The Kindle. I have things set up so that when I finish the chapter, and press the SEND button on my Freewrite, it gets automatically forwarded to my Kindle. It was such a pleasure to go to bed each night knowing that I would have a new chapter of my own novels to read! I wouldn't recommend them to anyone else, but I find them hilarious. I would annotate the chapter while reading, then in the morning take in those corrections to the text file. It was good preparation for writing the next chapter, but also meant the novels were in pretty good shape by the time I finished writing them. Expect to see them in future issues of TQF!

Not reading anything else. I didn't read other books this month. I got that out of my system in October! I read the new chapters of my books, and the old chapters of those books, and chapters of other books I've written about the same characters. That meant I was constantly refreshing my memory of their lives, and noticing details I could work back into the story. It also meant that I didn't get drawn into thinking about other people's plots instead of mine, or get distracted by writing book reviews instead of fiction.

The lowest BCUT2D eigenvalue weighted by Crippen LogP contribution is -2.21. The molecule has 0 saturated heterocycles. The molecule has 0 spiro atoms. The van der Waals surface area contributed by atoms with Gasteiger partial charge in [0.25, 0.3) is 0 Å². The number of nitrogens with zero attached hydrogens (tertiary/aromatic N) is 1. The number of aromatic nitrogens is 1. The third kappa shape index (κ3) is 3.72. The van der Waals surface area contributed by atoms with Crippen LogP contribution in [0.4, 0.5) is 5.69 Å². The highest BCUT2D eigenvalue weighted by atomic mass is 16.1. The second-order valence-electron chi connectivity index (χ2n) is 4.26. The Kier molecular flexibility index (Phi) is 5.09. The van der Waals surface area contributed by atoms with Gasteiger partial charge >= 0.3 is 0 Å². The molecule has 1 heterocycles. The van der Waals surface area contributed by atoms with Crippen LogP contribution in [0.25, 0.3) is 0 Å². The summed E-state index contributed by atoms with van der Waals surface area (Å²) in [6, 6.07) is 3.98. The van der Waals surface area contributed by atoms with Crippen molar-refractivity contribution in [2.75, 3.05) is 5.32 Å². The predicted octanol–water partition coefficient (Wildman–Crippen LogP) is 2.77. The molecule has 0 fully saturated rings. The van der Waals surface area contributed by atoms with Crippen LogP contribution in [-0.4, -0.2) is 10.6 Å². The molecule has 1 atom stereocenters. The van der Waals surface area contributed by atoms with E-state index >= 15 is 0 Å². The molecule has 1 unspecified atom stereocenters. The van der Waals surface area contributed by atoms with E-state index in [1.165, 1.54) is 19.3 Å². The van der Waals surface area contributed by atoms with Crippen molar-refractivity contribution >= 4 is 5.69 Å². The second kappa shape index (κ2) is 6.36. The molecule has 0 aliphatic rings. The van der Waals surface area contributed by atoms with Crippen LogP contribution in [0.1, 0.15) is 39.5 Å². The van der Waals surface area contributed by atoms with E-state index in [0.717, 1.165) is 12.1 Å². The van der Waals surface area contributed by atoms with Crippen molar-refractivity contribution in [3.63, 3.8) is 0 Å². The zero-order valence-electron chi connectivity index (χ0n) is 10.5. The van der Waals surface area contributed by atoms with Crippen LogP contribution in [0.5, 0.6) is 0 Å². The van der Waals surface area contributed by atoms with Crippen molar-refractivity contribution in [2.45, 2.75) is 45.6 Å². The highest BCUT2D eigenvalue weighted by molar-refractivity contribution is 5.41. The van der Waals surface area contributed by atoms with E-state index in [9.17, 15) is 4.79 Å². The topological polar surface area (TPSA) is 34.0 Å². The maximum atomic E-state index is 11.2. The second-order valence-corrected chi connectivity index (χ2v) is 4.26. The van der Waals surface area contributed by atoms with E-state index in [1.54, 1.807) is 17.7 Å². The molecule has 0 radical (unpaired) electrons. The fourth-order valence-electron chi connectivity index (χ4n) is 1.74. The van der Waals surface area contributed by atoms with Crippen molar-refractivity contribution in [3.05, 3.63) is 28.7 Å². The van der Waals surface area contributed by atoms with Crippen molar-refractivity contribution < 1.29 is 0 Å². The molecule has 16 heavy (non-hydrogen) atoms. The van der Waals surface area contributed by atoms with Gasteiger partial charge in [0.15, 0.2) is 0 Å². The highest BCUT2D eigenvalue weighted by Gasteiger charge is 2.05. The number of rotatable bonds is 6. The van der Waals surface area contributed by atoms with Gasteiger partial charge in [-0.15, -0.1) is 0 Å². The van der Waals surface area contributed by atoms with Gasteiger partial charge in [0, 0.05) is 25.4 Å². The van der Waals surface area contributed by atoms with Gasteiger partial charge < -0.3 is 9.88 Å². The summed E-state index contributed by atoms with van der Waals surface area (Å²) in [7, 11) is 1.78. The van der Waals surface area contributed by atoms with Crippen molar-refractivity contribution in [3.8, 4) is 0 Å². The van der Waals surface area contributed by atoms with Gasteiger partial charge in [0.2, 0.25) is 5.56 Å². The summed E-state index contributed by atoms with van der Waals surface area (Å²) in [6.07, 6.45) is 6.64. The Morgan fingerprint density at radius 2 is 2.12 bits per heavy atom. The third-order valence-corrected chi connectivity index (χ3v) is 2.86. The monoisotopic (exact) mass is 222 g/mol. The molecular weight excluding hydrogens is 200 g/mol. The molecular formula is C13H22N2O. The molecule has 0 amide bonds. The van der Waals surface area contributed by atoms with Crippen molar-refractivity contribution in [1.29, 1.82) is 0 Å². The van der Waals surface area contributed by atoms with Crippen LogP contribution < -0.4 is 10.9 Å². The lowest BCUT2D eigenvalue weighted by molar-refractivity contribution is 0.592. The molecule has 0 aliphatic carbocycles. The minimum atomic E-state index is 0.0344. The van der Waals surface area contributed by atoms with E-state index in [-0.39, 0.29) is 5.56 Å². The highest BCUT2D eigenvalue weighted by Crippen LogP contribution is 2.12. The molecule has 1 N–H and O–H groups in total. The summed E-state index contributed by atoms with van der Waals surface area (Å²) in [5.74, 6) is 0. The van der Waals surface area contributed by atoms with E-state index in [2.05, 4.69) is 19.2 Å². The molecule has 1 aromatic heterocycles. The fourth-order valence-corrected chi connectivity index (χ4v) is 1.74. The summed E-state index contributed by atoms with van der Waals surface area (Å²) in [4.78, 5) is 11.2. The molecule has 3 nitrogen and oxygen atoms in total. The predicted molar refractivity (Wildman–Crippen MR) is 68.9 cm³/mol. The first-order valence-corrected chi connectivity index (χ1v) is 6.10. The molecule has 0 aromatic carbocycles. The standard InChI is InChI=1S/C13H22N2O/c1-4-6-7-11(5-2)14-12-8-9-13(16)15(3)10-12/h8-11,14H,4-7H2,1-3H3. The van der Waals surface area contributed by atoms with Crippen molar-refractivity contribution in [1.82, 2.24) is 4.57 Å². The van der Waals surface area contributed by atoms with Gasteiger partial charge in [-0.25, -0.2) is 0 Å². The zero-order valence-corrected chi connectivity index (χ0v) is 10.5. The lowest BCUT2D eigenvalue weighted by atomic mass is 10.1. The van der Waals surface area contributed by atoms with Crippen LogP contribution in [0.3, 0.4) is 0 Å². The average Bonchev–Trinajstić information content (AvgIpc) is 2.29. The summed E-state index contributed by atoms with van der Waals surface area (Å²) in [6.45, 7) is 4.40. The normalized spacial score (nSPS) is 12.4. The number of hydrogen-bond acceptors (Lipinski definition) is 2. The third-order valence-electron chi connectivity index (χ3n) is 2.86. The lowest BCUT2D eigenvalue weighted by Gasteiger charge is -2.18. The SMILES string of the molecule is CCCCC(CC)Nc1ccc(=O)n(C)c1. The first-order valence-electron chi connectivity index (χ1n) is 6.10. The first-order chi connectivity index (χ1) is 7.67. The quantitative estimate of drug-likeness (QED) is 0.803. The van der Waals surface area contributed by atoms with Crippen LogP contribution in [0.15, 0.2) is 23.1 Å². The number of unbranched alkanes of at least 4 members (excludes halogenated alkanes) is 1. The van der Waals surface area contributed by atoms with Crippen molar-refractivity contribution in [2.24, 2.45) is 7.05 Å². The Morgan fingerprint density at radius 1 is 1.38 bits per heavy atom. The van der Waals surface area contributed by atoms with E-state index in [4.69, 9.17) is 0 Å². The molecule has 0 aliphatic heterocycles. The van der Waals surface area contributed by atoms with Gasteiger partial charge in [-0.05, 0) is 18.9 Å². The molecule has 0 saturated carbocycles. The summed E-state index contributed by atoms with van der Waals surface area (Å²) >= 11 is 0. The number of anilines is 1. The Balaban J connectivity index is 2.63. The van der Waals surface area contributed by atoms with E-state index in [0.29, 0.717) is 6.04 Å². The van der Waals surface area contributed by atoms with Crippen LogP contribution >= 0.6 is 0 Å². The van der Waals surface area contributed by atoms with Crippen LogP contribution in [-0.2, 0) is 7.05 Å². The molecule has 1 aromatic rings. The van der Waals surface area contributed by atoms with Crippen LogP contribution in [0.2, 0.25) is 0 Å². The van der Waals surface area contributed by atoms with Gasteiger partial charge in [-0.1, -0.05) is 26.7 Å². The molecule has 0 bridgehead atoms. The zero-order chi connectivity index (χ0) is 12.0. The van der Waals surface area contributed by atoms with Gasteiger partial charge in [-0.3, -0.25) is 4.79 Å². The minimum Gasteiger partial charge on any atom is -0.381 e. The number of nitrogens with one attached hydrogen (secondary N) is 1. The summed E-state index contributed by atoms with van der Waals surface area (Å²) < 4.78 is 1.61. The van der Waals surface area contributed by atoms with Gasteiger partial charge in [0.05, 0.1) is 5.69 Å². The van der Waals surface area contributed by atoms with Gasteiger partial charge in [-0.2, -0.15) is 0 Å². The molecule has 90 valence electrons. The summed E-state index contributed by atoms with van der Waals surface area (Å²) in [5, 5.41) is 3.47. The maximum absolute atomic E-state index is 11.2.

Friday 27 November 2020

The Expanse, Season 3, by Mark Fergus, Hawk Ostby and chums (Amazon Prime Video) | review by Stephen Theaker

Thirteen episodes of top-flight space adventure. They begin with Earth, Mars and the Belters at loggerheads, heading for war, and later put their people in a situation where co-operation is their only hope. In the middle of it all is James Holden and the capable crew of the Rosinante, pushed and pulled by forces they barely understand. Acting, storylines, effects, dialogue: all brilliant. It was dramatic, funny and epic, with a generous helping of sense of wonder. Stephen Theaker ****

Tuesday 24 November 2020

Splatterpunk’s Not Dead, edited by Jack Bantry (Splatterpunk Zine) | Review by Douglas J. Ogurek

Splatterpunk may not be dead, but if this is the measure, then it’s only half alive. 

Splatterpunk’s Not Dead purports to reignite the presumed dying art of the splatterpunk horror subgenre. However, only half the stories within the anthology offer something both inventive and splattery. The remaining stories range from so-so to forgettable, plus there are quite a few mistakes.  

Monday 23 November 2020

The Devil, by Ken Bruen | review by Rafe McGregor

The Devil by Ken Bruen. Transworld Ireland, 304pp, £12.99, May 2011, ISBN 9781848270206.